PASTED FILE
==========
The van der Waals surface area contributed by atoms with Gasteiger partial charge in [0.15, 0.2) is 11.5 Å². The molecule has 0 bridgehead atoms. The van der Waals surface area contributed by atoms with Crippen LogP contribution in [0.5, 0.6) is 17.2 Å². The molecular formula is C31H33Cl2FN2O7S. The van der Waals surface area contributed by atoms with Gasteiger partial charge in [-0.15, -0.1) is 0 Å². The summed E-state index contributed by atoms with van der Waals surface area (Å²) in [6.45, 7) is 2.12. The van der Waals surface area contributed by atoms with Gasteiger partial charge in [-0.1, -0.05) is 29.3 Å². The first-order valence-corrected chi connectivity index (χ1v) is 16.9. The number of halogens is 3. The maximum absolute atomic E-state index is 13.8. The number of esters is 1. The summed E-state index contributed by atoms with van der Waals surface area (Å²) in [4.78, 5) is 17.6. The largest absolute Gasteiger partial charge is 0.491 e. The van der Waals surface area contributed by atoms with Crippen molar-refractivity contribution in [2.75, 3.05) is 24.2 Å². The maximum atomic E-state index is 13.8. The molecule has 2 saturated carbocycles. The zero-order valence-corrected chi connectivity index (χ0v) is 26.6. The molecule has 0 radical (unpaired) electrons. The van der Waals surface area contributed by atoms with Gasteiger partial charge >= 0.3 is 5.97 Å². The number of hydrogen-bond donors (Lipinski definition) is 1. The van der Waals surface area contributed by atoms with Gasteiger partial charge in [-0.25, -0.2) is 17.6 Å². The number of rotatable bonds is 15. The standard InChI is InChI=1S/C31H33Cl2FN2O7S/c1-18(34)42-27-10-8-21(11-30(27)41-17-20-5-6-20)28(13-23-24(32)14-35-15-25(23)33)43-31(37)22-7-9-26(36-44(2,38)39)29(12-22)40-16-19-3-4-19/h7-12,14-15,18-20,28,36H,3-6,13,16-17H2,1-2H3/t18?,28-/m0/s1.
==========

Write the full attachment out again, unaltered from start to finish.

The van der Waals surface area contributed by atoms with Gasteiger partial charge in [0.15, 0.2) is 11.5 Å². The molecule has 0 bridgehead atoms. The van der Waals surface area contributed by atoms with Crippen LogP contribution in [0.5, 0.6) is 17.2 Å². The molecular formula is C31H33Cl2FN2O7S. The van der Waals surface area contributed by atoms with Gasteiger partial charge in [-0.15, -0.1) is 0 Å². The summed E-state index contributed by atoms with van der Waals surface area (Å²) in [6.45, 7) is 2.12. The van der Waals surface area contributed by atoms with Gasteiger partial charge in [-0.1, -0.05) is 29.3 Å². The first-order valence-corrected chi connectivity index (χ1v) is 16.9. The number of halogens is 3. The maximum absolute atomic E-state index is 13.8. The number of esters is 1. The summed E-state index contributed by atoms with van der Waals surface area (Å²) in [4.78, 5) is 17.6. The largest absolute Gasteiger partial charge is 0.491 e. The van der Waals surface area contributed by atoms with Crippen molar-refractivity contribution in [2.75, 3.05) is 24.2 Å². The maximum atomic E-state index is 13.8. The molecule has 2 saturated carbocycles. The zero-order valence-corrected chi connectivity index (χ0v) is 26.6. The molecule has 0 radical (unpaired) electrons. The van der Waals surface area contributed by atoms with Gasteiger partial charge >= 0.3 is 5.97 Å². The number of hydrogen-bond donors (Lipinski definition) is 1. The van der Waals surface area contributed by atoms with Gasteiger partial charge in [-0.25, -0.2) is 17.6 Å². The number of rotatable bonds is 15. The standard InChI is InChI=1S/C31H33Cl2FN2O7S/c1-18(34)42-27-10-8-21(11-30(27)41-17-20-5-6-20)28(13-23-24(32)14-35-15-25(23)33)43-31(37)22-7-9-26(36-44(2,38)39)29(12-22)40-16-19-3-4-19/h7-12,14-15,18-20,28,36H,3-6,13,16-17H2,1-2H3/t18?,28-/m0/s1.